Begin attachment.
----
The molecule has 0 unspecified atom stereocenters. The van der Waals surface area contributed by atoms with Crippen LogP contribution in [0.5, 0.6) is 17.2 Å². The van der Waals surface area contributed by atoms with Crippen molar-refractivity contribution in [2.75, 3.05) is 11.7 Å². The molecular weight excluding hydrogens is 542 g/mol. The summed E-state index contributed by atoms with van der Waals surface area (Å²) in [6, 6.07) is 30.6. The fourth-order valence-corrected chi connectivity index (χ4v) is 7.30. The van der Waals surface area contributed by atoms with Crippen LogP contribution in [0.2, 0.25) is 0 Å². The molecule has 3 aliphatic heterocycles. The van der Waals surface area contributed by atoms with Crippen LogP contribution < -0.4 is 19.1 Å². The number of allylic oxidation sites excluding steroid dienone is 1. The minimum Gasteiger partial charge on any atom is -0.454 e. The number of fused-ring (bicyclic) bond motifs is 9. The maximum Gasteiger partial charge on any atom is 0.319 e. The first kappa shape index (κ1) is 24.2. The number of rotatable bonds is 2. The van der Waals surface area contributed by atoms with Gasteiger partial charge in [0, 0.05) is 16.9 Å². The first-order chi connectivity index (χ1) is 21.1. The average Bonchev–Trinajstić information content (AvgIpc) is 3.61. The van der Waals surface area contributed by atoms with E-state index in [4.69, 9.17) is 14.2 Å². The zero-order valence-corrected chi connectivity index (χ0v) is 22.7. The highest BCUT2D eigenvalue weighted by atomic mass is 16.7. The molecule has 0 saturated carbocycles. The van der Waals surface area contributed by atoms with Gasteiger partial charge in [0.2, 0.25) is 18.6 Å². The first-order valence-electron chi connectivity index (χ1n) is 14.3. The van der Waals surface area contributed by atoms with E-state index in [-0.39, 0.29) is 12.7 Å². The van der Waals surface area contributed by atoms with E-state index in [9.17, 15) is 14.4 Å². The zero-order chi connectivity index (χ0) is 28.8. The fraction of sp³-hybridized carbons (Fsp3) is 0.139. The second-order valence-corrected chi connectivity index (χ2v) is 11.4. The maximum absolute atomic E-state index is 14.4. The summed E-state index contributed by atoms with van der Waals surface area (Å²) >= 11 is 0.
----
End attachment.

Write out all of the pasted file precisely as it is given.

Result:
The molecule has 0 unspecified atom stereocenters. The van der Waals surface area contributed by atoms with Crippen LogP contribution in [0.5, 0.6) is 17.2 Å². The van der Waals surface area contributed by atoms with Crippen molar-refractivity contribution in [2.75, 3.05) is 11.7 Å². The molecular weight excluding hydrogens is 542 g/mol. The summed E-state index contributed by atoms with van der Waals surface area (Å²) in [6, 6.07) is 30.6. The fourth-order valence-corrected chi connectivity index (χ4v) is 7.30. The van der Waals surface area contributed by atoms with Crippen LogP contribution in [0.2, 0.25) is 0 Å². The molecule has 3 aliphatic heterocycles. The van der Waals surface area contributed by atoms with Crippen LogP contribution < -0.4 is 19.1 Å². The number of allylic oxidation sites excluding steroid dienone is 1. The minimum Gasteiger partial charge on any atom is -0.454 e. The number of fused-ring (bicyclic) bond motifs is 9. The maximum Gasteiger partial charge on any atom is 0.319 e. The first kappa shape index (κ1) is 24.2. The number of rotatable bonds is 2. The van der Waals surface area contributed by atoms with Gasteiger partial charge in [0, 0.05) is 16.9 Å². The first-order chi connectivity index (χ1) is 21.1. The average Bonchev–Trinajstić information content (AvgIpc) is 3.61. The van der Waals surface area contributed by atoms with E-state index in [4.69, 9.17) is 14.2 Å². The zero-order valence-corrected chi connectivity index (χ0v) is 22.7. The highest BCUT2D eigenvalue weighted by atomic mass is 16.7. The molecule has 0 saturated carbocycles. The van der Waals surface area contributed by atoms with Gasteiger partial charge in [0.2, 0.25) is 18.6 Å². The first-order valence-electron chi connectivity index (χ1n) is 14.3. The van der Waals surface area contributed by atoms with E-state index in [-0.39, 0.29) is 12.7 Å². The van der Waals surface area contributed by atoms with E-state index in [9.17, 15) is 14.4 Å². The zero-order chi connectivity index (χ0) is 28.8. The fraction of sp³-hybridized carbons (Fsp3) is 0.139. The second-order valence-corrected chi connectivity index (χ2v) is 11.4. The maximum absolute atomic E-state index is 14.4. The summed E-state index contributed by atoms with van der Waals surface area (Å²) >= 11 is 0.